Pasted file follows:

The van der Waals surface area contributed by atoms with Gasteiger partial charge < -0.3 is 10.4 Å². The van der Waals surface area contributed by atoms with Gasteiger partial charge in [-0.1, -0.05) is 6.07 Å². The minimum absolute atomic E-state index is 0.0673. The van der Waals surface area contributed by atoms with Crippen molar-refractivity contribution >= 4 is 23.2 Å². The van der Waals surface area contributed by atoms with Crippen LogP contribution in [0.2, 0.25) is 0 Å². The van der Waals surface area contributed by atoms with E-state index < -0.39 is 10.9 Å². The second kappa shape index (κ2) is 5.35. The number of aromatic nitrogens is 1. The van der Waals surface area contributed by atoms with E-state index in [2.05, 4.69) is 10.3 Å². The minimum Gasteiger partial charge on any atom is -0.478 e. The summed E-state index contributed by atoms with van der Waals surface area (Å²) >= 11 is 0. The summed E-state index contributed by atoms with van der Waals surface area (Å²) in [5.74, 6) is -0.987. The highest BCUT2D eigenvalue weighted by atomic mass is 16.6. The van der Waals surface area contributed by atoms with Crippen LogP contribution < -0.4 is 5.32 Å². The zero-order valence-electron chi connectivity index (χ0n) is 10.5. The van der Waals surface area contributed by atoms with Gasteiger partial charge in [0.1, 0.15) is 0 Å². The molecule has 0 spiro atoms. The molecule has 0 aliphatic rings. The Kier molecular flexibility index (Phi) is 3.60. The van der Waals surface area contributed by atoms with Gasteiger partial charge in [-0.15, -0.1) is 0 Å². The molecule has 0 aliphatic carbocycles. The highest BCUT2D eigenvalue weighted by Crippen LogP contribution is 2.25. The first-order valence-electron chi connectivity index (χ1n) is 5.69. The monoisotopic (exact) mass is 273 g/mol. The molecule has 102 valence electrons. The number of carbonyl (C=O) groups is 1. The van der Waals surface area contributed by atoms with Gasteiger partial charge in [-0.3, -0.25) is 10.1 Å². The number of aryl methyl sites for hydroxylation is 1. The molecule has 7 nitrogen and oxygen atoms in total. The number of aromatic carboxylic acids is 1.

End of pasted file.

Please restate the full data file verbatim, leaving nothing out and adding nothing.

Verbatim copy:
The van der Waals surface area contributed by atoms with Gasteiger partial charge < -0.3 is 10.4 Å². The van der Waals surface area contributed by atoms with Gasteiger partial charge in [-0.1, -0.05) is 6.07 Å². The minimum absolute atomic E-state index is 0.0673. The van der Waals surface area contributed by atoms with Crippen molar-refractivity contribution >= 4 is 23.2 Å². The van der Waals surface area contributed by atoms with Crippen LogP contribution in [0.2, 0.25) is 0 Å². The van der Waals surface area contributed by atoms with E-state index < -0.39 is 10.9 Å². The second kappa shape index (κ2) is 5.35. The number of aromatic nitrogens is 1. The van der Waals surface area contributed by atoms with E-state index in [2.05, 4.69) is 10.3 Å². The minimum Gasteiger partial charge on any atom is -0.478 e. The summed E-state index contributed by atoms with van der Waals surface area (Å²) >= 11 is 0. The summed E-state index contributed by atoms with van der Waals surface area (Å²) in [5.74, 6) is -0.987. The highest BCUT2D eigenvalue weighted by atomic mass is 16.6. The van der Waals surface area contributed by atoms with Crippen LogP contribution < -0.4 is 5.32 Å². The zero-order valence-electron chi connectivity index (χ0n) is 10.5. The van der Waals surface area contributed by atoms with Gasteiger partial charge in [0.1, 0.15) is 0 Å². The molecule has 0 spiro atoms. The molecule has 0 aliphatic rings. The Kier molecular flexibility index (Phi) is 3.60. The van der Waals surface area contributed by atoms with Gasteiger partial charge in [-0.15, -0.1) is 0 Å². The molecule has 0 aliphatic carbocycles. The highest BCUT2D eigenvalue weighted by Crippen LogP contribution is 2.25. The first-order valence-electron chi connectivity index (χ1n) is 5.69. The monoisotopic (exact) mass is 273 g/mol. The molecule has 102 valence electrons. The number of carbonyl (C=O) groups is 1. The van der Waals surface area contributed by atoms with Gasteiger partial charge in [-0.3, -0.25) is 10.1 Å². The number of aryl methyl sites for hydroxylation is 1. The molecule has 7 nitrogen and oxygen atoms in total. The number of aromatic carboxylic acids is 1.